WASHINGTON -- Like all presidential candidates, Jeb Bush will have to deal with unexpected questions and unforeseen issues along the campaign trail. But he already knows what some of the big challenges will be: his stance on immigration and Common Core standards, and his membership in the Bush family. Speaking on Wednesday in Detroit, he offered a preview of how he might handle those touchy topics by trying to turn potential liabilities into selling points.
With Mitt Romney out, Jeb Bush and New Jersey Gov. Chris Christie are likely to battle it out as the moderates in the GOP field. Some of the early conventional wisdom has said that Christie is the stronger candidate: More charismatic and a better speaker. But addressing the Detroit Economic Club (the prominent business group that has historically attracted White House hopefuls), Bush was both thoughtful and high-energy, rousing the crowd with his shots at President Barack Obama and other liberals, getting laughs, and looking very comfortable in his own skin. From the speech, it's clear that Bush will try political jiu-jitsu -- turning the criticism against him into a selling point.
One of the biggest questions looming is how he'll handle his last name. His father, George H. W. Bush, was the 41st president. His brother, George W. Bush, left the office deeply unpopular (although his approval numbers have rebounded). Democrats continue to blame the 43rd president for the economic crash at the end of his term, and for leaving the U.S. entangled in two wars -- one of them based on discredited intel. "We've had enough Bushes," Jeb's mother Barbara told C-SPAN a year ago. "If we can't find more than two or three families to run for high office, that's silly."
Jeb Bush previewed his defense to questions about dynasty fatigue, handling the issue with both warmth and humor. “I love my dad, in fact my dad is the greatest man alive and if you disagree we’ll go outside,” Jeb Bush said, drawing laughter from the crowd after providing an exception for anyone who might be 6’5” and younger than his 61 years, in which case he said they could instead discuss it.
Bush also praised his eldest brother -- “I love my brother and I think he’s been a great president” -- but he didn't offer a blanket endorsement of that administration's policies. “If I had any degree of self-awareness, this would be the place where I might want to apply it,” he joked before saying that he will “turn this fact into an opportunity to share who I am.” Bush added that, “I’m going to have to do it on my own.”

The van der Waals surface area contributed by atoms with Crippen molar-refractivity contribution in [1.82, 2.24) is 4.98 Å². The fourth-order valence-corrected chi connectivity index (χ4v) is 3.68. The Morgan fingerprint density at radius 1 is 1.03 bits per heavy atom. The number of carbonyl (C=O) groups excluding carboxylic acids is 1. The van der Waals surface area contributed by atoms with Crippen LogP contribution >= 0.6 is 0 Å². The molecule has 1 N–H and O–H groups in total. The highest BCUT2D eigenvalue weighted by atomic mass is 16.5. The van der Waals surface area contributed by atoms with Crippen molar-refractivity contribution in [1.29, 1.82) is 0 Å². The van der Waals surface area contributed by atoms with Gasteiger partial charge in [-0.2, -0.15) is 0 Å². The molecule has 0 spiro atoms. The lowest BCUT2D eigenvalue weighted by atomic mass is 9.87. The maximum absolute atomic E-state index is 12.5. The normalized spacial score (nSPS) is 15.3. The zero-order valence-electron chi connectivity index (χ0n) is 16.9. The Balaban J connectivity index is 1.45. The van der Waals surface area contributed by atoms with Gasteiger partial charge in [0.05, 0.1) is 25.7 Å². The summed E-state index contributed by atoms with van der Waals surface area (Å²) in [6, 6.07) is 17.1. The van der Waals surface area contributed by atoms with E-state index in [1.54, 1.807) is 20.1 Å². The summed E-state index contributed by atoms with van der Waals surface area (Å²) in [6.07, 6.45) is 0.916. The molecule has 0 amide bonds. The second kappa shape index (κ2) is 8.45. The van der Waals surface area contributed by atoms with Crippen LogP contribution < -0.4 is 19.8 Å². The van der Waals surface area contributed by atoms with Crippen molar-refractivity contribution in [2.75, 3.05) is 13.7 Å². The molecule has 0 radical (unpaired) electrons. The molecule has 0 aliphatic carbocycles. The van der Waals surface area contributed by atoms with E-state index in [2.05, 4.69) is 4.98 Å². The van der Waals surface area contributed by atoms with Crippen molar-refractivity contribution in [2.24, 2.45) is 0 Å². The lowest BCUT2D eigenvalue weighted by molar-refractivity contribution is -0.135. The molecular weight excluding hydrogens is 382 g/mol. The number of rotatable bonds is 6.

The former two-term Florida governor touched on another topic that is likely to draw criticism from within his own party: his views on immigration. Bush said that he hopes to cast the immigration debate in economic terms. “We need young dynamic people who are going to make an immediate contribution to our economy,” he said. “Shifting this to an economic driver I think it important.”
Jeb Bush has been much more open to immigration reforms than the more conservative base of his party. His wife came legally to the United States from Mexico. And he has argued that as a nation of immigrants, America must be compassionate. But those views have drawn criticism from the more hardline opponents -- many of whom have advocated for mass deportations of those who are in the country illegally and have fought all attempts at reform that would give legal status to undocumented immigrants.
Bush argued that immigrants who embrace American values should be welcomed. “The American experience works when people embrace a set of shared values, it doesn’t work when we divide ourselves,” he said. “We should love our country, we should embrace our heritage and we should encourage immigrants to do so as well.”
Bush went off script to talk more extensively about his accomplishments in the realm of education. It’s a topic he’s passionate about and since leaving office he has run a non-profit aimed at improving education conditions in struggling communities. He spent a good deal of his Wednesday speech covering his education-related success in Florida. “We raised expectations and standards,” he said. “We made sure that every child counted in the system.”